What Is Z Health
Guys, welcome, thanks for being here, there's going to be really believe it or not, fast two days, because we're gonna spend a lot of time talking about not only your vision, but your brain, your body, how all those things interact together really cool hearing about the histories, because one of the big things about the way that I teach and really, I believe how the body and brain are designed to work together is that if we do something, well, we should know it immediately. So we're gonna spend a lot of time in this class not only teaching exercises, but also testing, so you'll be you'll know, probably by the end of a segment two or three today, if a couple of exercises that were starting to do are already having an impact and that's that, to me, is one of most exciting reasons that I do all the stuff that I do. So to get us started, I'm gonna take you guys through a little bit of information about his health is a system, because I get asked a lot about what it is that I do, and and ho...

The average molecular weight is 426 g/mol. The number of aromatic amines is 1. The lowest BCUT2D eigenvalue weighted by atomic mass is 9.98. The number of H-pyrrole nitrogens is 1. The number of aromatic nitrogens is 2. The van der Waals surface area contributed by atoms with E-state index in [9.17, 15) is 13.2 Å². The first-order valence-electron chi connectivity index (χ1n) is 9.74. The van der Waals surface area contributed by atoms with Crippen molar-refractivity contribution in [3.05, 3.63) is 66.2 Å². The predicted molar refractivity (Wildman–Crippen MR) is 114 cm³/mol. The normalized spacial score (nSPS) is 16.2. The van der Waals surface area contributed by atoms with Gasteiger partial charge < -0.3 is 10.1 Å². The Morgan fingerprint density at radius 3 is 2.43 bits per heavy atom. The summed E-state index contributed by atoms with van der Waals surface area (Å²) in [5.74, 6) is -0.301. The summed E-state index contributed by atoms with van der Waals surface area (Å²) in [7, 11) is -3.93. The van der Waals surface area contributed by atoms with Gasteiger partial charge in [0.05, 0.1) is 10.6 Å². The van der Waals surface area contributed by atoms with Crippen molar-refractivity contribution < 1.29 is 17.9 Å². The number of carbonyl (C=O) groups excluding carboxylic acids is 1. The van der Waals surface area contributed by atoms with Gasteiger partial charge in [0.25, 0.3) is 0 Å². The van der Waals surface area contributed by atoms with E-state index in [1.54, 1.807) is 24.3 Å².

w is it that I'm not an eye doctor? But I talk about the eyes, so I'm developed a system it started over a decade ago, actually, about fifteen years ago, and but I was tell people that the business actually started when I was about five years old, because I was born and raised or whatever. I had some weird genetic mutation that my huge interest in life has always been enhancing performance. I had a big interest in pain as well, that you can read about some of my story because I had a lot of personal injuries and issues is an athlete, but really, what I got interested in was, how do we take people from wherever they are and make them extraordinary? And so one of my kind of life believes is that the extraordinary informs the ordinary. And so the question always was, what is it that makes high performers so good compared to amateurs? But then the other question I always had was what separates number one in the world from number ten in the world. And so the system that we've been designing ever since has been based around those ideas in those concepts and the question wass if I could look the very best, what are the small one to two percent differences in how they move, how they think, how they perform that I could then build practical tools and drills from to teach everybody. That makes sense you so when you hear about our system one of the things that you'll hear over and over as we talked about the brain we talking about the brain and the nervous system and that is going to be the the consistent theme throughout this course one of the hardest things for me to do is to well I don't teach without context so just to be really, really clear so we're going to spend a couple of hours today in the beginning number one looking at how your eyes in your brain interact because that's actually the most important pieces in the emerging neuroscience of why these exercises might actually work because a lot of people in the more traditional medical fields or whatever you know there's been studies back and forth over the years do vision exercises work? Do they not work in some cases they've shown that they really good improvement other case is not so good and so there's confusion but there's confusion around everything related to the eyes some of you have probably been told hey you need to wear your glasses so that your eyes don't get weaker he probably told her you need where you you should take your glasses off so that your eyes don't get weaker right you're going to hear a lot of confusing information so what I want to do today is we're going teo said start with some context we're gonna talk about number one, the consequences of visual issues because that's one of the things that a lot of people don't realize I spent a lot of time, as jim said, working with high level athletes, I work with professional athletes, olympic athletes I also work with people that are in need of significant rehab people have had neurologic injury that are suffering from chronic pain, and the thing that I want you to hear from the beginning today is that the exercises that we teach are the ones that I use across the board I don't just do vision exercises, we worked with the whole body, but I will tell you that over the progression of my career and as I've understood more about how the eyes and brain and body interact, I virtually do no work with any human being in which I don't evaluate their visual function because the eyes are our number one system for dealing with our environment and the human nervous system is really designed with one major goal in mind is to keep you alive. All right? I was still people like goal number one is survival and the best way to survive is to actually able to see well, because if I can see well, I can look out into my environment and go hey, that car that they're driving erratically, I'm on my bicycle hey, that dog looks a little bit unhappy right? And so the level of clarity of our vision has a strong determining factor on our survival but what's cool about that toe understands that's been very, very deeply entrenched into our reflexive movement patterns and so the point that I'm always trying to make with people is that if you have a visual issue, the likelihood of moving worse increases the likelihood of having pain goes up and so we're gonna go through some of that today and as I said will also start to talk about how using the brain and looking at current research we can actually show that a lot of these exercises can be very effective all right? The other thing I want to make sure that you understand about the system that I teach is that I don't expect everything to work for everybody and this is really important to me a lot of people think that exercise is so simple that you can't mess it up and that's not the case in fact there's this growing body of research that's very confusing to people because what's happened is they started looking at you know, workout routines and fitness routines and you take one hundred people and give them all the same routine and have them all do the same thing for twelve or sixteen or seventeen weeks and about twelve to fifteen percent or even more depending on the study at the bottom actually not only don't get fit they actually lose fitness from exercise which is very strange right? It doesn't that seems weird to go so I can run for three days a week for seventeen weeks and actually lose aerobic fitness yes you can now what's happening out there is people blaming genetics like oh well you're just you're just a non responded exercise I don't personally believe that all right because the while genetics play a role in our eyes and our vision our balance our athleticism there's a huge amount of work that we can d'oh based on our lifestyle choices are dying and everything else that can have a much bigger impact in the point of that I was trying to bring up about those studies is that we see fifteen twenty percent of people not improving do we take a step back and go what were the exercise is appropriate did they perform them correctly because all of those things matter to your nervous system so we'll talk more about that as we go forward but that's why says up here z health is designed to target the human brain because ultimately everything that we are the results of all of our exercise everything that we do ultimately is going to be determined by how the brains perceiving that information that makes sense to me so as I said the reason I'm prefacing with that is that not every exercise that we do in this two days may be helpful for you. We may find some that actually make it more difficult for you physically make it more difficult for you to see, so we're going to go through and we're going to identify for you individually so that you can build your personalized program of exercises that work best, and this is actually it's it's ah, almost metaphorical for what you should be doing in the rest of your life if you go to the gym, if you go too, if you'd like to swim, you like to do other types of exercise, figuring out which ones you respond best to and the way they respond best to them can be a real key piece and getting fit on actually kind of doing what I call hacking exercise so that you get the biggest benefit for the least investment of time. That's what we're going for, all right? So the human brain really, really important will keep coming back to that over and over. Eso this first segment I just entitled meet your eyes and the reason we're going to do that is I want to give you some background on the anatomy, physiology of the eye in the brains, if you can't understand, we're talking about dr copy ready for your first question running the internet? Yes, sir. Fantastic. So we knew we were going to get these so here's our first one coming in this is from s p mom says my seven year old daughter has and blow emily opium amblyopia will these exercises potentially help her? Yeah, there is a with amblyopia. It depends on the severity, but there are there's, a significant body of research that shows a visual exercises can be very effective for amblyopia as I go through and talk a little bit more through the couple of days, I'll talk about different professionals that she might want to also see. But it's definitely something that would be considering for particularly someone that young because the beautiful thing about young brains and young nervous systems is that they're very malleable so there could be some great benefit for awesome. Thank you very much, sir. Could you explain what amblyopia is? Yeah, amblyopia. Most people know what is a lazy eye, elka and I that doesn't really line up with the other one. So there's a coordination issue and also often muscular issue s oh, yeah, all right, so, like I said, we're gonna talk about meet your eyes now I do want to make sure to cover this stuff in the beginning, all right, consult your eyecare professional obviously the three of us are going to be working together for four of us will be working together over the course of these two days, but as I said, my background, I'm not an optometrist, I'm not an ophthalmologist, alright, I am s o I'm not a doctor, and so I want to make sure that everyone understands that your eyes are precious, and if you if you start to have issues, you do any of these exercises, just stop them and talk to your doctor, make sure that what you're doing is appropriate for you. Now, on the whole, everything that we're doing is, in my opinion, incredibly safe. We're just going to be doing different versions of eye movements and different focusing drills that you do all day anyway. What? We're gonna do them with intent, but I want to make sure, like I said, to cover that if you have a cz, we go through, you know you mentioned you have a vestibular issue, which is an inner ear issue. Some people doing eye exercises in the beginning can have some strange sensations like you may get a little bit dizzy. Your eyes may feel a little fatigued, so as long as it's at a level that you're comfortable with perfectly fine, but anything beyond like that seemed really weird, I had pain. Or I wasn't able to see in a certain area all of that absolutely you need to stop what you're doing consult your eyecare professional there was clear on that just really important because like I said, your eyes watching people lose vision is very, very difficult um if you've never experienced that in your family with friends or whatever my father lost his vision before he passed away and he was an avid reader his whole life so watching that progression it was a disease process that he had but washington progression was really difficult on me andi obviously incredibly difficult on him so this is their set reminder that we're here kind of from a fitness perspective to look at how your eyes function if you have anything that seems weird it's not worth not getting it checked out everyone clear on that? Okay? And dr cobb, do you mind if I jump in a cz well eso you guys we do want to let you know out there on the internet that this course you know, speaking of what we're just talking about this course provides information on exercise and wellness and is not medical advice please do is dr cobb mentioned seek individual medical advice and care from a doctor before starting any exercise diet or no trish in program relying on the information in this course may result in serious injury or illness and to you and if you're pregnant your unborn child you assume all risk when using or relying on the information in this course so but that was a good time for that they're gonna have our standard disclaimer yeah that is our standard issue here really important all right yeah. Any questions so far because we're good so far yeah okay so I want to talk a little bit as we get started like I said about the far reaching consequences of how your eyes function um sometimes you got to do a little experiment for me all right go ahead and scoot out to the edge of the year your couch right or chair or your fear at home wherever I want you to sit out, scoot out there and I want you to sit up in kind of what you would consider to be good posture right now most of us going okay, you know, I get kind of straight to get my head kind of pulled back a little bit now what I want you to do is what you put your hands out and act as if you're reading something and now act as if you're having a hard time reading it what would you normally d'oh right? So people typically do this they're like here and they start the you know, playing with the arms but also they start playing with their head and neck and all of a sudden we're making wide body wide partial adjustments what's going on with our eyes that make sense, everybody okay? So if you're if you read this, what it will tell you yes, and sit back on the last one that wasn't too hard first exercise. So if you read through this, basically and I'm going to go through the physiology here, but I believe that your eyes actually play a very important rule. Not only how will you move, but how much pain you experience? Um, and there are some very clear indications to why that is also what you can see is eyes impact athletic performance I mean that's, incredibly calm, and if you look at one of the handouts that comes with this course, I've recommended some books in there. There's a great new book that came out about a year ago called sea to play it's by optometry ist who worked with high level athletes, and he talks about the unique visual skills that athletes have but also how to train the eyes so eyes are incredibly important for athletic performance. You'll hear that a lot, even in sports commentators, right? They'll talk about someone who has great field vision or someone who sees the court well, and the fact is when you look at even high level, athletic performance what's really fascinating. If I take if I take two guys, they're both professional athletes and I tested their strength in the reflex time and their speed there there's gonna be some differences, but for the most part those differences are very minor what's really important that I tell them a lot of times is it you could be a really fast athlete, but if there's a guy who's just slightly slower than you that sees faster than you or sees more than you, you'll get beaten every time right? Because it's actually perception that tells us how to move and what to do where to move as an athlete so eyes play a huge role in athletic performance but then a couple of other weird ones frustration, anxiety? Ah lot of people don't realize that poor vision can actually add kind of a low grade stress throughout their day have you guys know that when you spend a lot of time working up close here on the computer at the end of the day you feel kind of bad, right? You're like I'm tight, my neck feels terrible and you're just general frustration levels go up a lot of that's visually driven on and so we'll talk as we go through about what's called sensory integration uh and sensory integration basically means we have three main ways that we experience the world we experience the world through our eyes through our balance system, our inner ear, and then all of the kind of nerve endings and signaling from the rest of the body and all of those have to say the same thing to your brain. Yeah, and if they don't say the same thing, your actual general anxiety levels in frustration level could go up. So there are some huge benefits toe working on your eyes that go far beyond. Hey, can I actually read the paper now? This was one of my big mistakes, and I'll just I'll tell you this from the beginning, as I said, I started training vision when I was about fourteen years old. Um, I was a tennis player in a martial artist, and I read a book on bjorn borg. I don't know if anybody here play tennis remember be onboard the guy of short, you know, swedish descent, this shorts and and fantastic, one of the best tennis players of all time, and I remember reading an article and he was talking about some of his practice sessions and how he worked on his vision, and I thought, that's a great idea. So I hung a ball up over my bed and I lay in bed at night and hit the tennis ball, and I just moved my eyes and I would follow it. And I would do different drills when I was on the court I would do different girls in the gym and I found that I worked on my vision that I improved my vision and that my sports performs improved so I had this kind of early experience where I thought hey seems like it works so that point I considered it just mandatory for everyone that I ever worked with that hey we need to look at their eyes but what I didn't understand for many many years including going through school it wasn't until I was out of school for about a decade and I was getting frustrated with the lack of results with some of my clients that I really began delving into the neuro physiology of how the eyes work and how they impact on the body uh and so from that perspective the deeper I've gotten into this the more like I said the more I want to understand that your eyes have an incredible impact and I want to make sure that you never you don't leave these two days without feeling inspired to explore it alright everyone clear yeah all right now when you talk about being healthy when you talk about being athletic when you talk about being able to perform whatever it is that you want your life where I've worked with about twenty thousand clients just so you know over the last two decades on top of of working with about twenty thousand people individually I teach for a living our company certifies personal trainers physical therapist in some physicians in our methodology and we have about a thousand thousand plus trainers around the world I teach in europe I teach supposed to go to australia this year to teach all over the place we have basically reached out to over one hundred thousand hundred fifty thousand clients through this network of people and so we've been able to collect a lot of data and what's become really evident over the course of working with the thousands and thousands of people is that they're really three major things that people need in order to actually get the most out of their life because how many of you and this is like actual question have you dig exercising like you just love to exercise good when your done it yes that's a typical example right like I do it because I have to I do it it feels good when I'm done because right there's that mental benefit of going at least I did something I loved playing handball but I hate doing exercise right and that's one of the things we're going to talk about I'm the same way like sports racquetball you know love it right you know pumping iron that's not it's not so much and that's actually my experience with most people there aren't that many people they just love the gym most people if given the opportunity to play well, would like to play more, but one of the things that happens is we hit our twenties we had our thirties creeping in our forties and now of a sudden you're like, oh man, these are killing me and yeah, you know, I used to be able teo, I cannot tell you how many times I've heard I used to be able to well, the what we're really looking for for most people to enjoy the most of their life is a really good balance between mobility and strength. S so one of the things that we teach in our system is we work a lot on how well do you just move without weights in your hand without a racket in your hand? Can you control your body? All right? So in other words, you can't move your neck any direction if you can't move your spine if you can't move your feet and legs and ankles, there gonna be some missing pieces in what we call your movement map that will show up whenever you're trying to play a sport, the likelihood of injury goes up so at that point we say listen, what we want to work on first get your body moving and then once you can move well, then we could make you stronger the second thing that's super important is your breathing now, most people never give a thought to their breathing. We're actually do some breathing exercises on day two because one of the things that you're going to hear from me really soon we start getting into the brain in the physiology of the brain is that poor breathing actually promotes poor brain function, and if our vision lives in our brain, which is where it lives, poor breathing can actually have a direct, uh, costume direct ramifications on your belly to see. So we'll talk about breathing a little bit during this course from now, we're going to talk about mobility, the third thing that then comes in his posture. Now most people have heard from the time they were little you need to have good posture, but no one really knows what that means, right? Let's, let's just think stand up straight and if you ever done that, you know, you get up against the wall and get really tight like this feels terrible. Why would anyone move like this? So posture is supposed to be this nice, fluid, dynamic thing and it's also supposed be reflexive so people that we see all the time that it kind of looks like we're going back in the cave man, rivers right back to this position, they can try and try and try to stand up but as soon as they forget what happens is they go right back into that posture that's because posture is really supposed to be primarily reflexive and guess what controls a lot of posture the brain but also the eyes all right so it's going to really important like I said, we look at these three things if you have visual issues, visual issues can cause problems and all of them all right, any questions about that? So so you're saying that vision actually influences how good or bad a posture we have? Wow, absolutely. Let me show you a couple pictures about that and just go all right all right. Any other questions? Just add to that would you like how much of a percentage oven influences that have on your posturing? Aside from other factor there's there's some research that says that balance and posture are about seventy percent determined by how well your eyes function now I don't again that's really hard to determine for sure we don't know but I think that your visual function does play very high has a high percentage application and how well you stand how you move so it's hard for me to say hey it's definately seventy percent because it's hard to look at all the different factors but I do want you to realize that it is going to be again a preeminent factor at least on how we work with the body